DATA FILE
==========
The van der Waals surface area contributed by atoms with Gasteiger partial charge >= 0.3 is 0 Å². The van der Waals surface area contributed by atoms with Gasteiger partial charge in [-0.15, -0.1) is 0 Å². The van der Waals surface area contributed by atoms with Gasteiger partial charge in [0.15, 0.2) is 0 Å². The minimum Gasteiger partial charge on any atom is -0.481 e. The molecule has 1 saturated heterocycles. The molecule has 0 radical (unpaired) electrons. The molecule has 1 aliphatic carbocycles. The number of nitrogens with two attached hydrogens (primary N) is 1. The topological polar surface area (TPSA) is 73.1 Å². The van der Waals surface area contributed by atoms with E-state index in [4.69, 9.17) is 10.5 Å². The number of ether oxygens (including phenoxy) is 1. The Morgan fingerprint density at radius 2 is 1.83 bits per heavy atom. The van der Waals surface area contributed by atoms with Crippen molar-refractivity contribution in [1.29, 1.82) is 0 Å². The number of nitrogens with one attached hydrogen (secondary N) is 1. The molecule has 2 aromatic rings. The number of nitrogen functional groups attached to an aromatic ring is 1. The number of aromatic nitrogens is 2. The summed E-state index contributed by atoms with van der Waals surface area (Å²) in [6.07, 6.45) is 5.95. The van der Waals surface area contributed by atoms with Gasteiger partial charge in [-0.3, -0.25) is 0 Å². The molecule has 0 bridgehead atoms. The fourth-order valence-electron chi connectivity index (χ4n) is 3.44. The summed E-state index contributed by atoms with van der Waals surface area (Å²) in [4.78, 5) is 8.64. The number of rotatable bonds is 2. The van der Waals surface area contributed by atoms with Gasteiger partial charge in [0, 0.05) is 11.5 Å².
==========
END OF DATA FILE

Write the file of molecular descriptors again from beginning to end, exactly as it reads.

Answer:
The van der Waals surface area contributed by atoms with Gasteiger partial charge >= 0.3 is 0 Å². The van der Waals surface area contributed by atoms with Gasteiger partial charge in [-0.15, -0.1) is 0 Å². The van der Waals surface area contributed by atoms with Gasteiger partial charge in [0.15, 0.2) is 0 Å². The minimum Gasteiger partial charge on any atom is -0.481 e. The molecule has 1 saturated heterocycles. The molecule has 0 radical (unpaired) electrons. The molecule has 1 aliphatic carbocycles. The number of nitrogens with two attached hydrogens (primary N) is 1. The topological polar surface area (TPSA) is 73.1 Å². The van der Waals surface area contributed by atoms with E-state index in [4.69, 9.17) is 10.5 Å². The number of ether oxygens (including phenoxy) is 1. The Morgan fingerprint density at radius 2 is 1.83 bits per heavy atom. The van der Waals surface area contributed by atoms with Crippen molar-refractivity contribution in [1.29, 1.82) is 0 Å². The number of nitrogens with one attached hydrogen (secondary N) is 1. The molecule has 2 aromatic rings. The number of nitrogen functional groups attached to an aromatic ring is 1. The number of aromatic nitrogens is 2. The summed E-state index contributed by atoms with van der Waals surface area (Å²) in [6.07, 6.45) is 5.95. The van der Waals surface area contributed by atoms with Gasteiger partial charge in [-0.3, -0.25) is 0 Å². The molecule has 0 bridgehead atoms. The fourth-order valence-electron chi connectivity index (χ4n) is 3.44. The summed E-state index contributed by atoms with van der Waals surface area (Å²) in [4.78, 5) is 8.64. The number of rotatable bonds is 2. The van der Waals surface area contributed by atoms with Gasteiger partial charge in [0, 0.05) is 11.5 Å².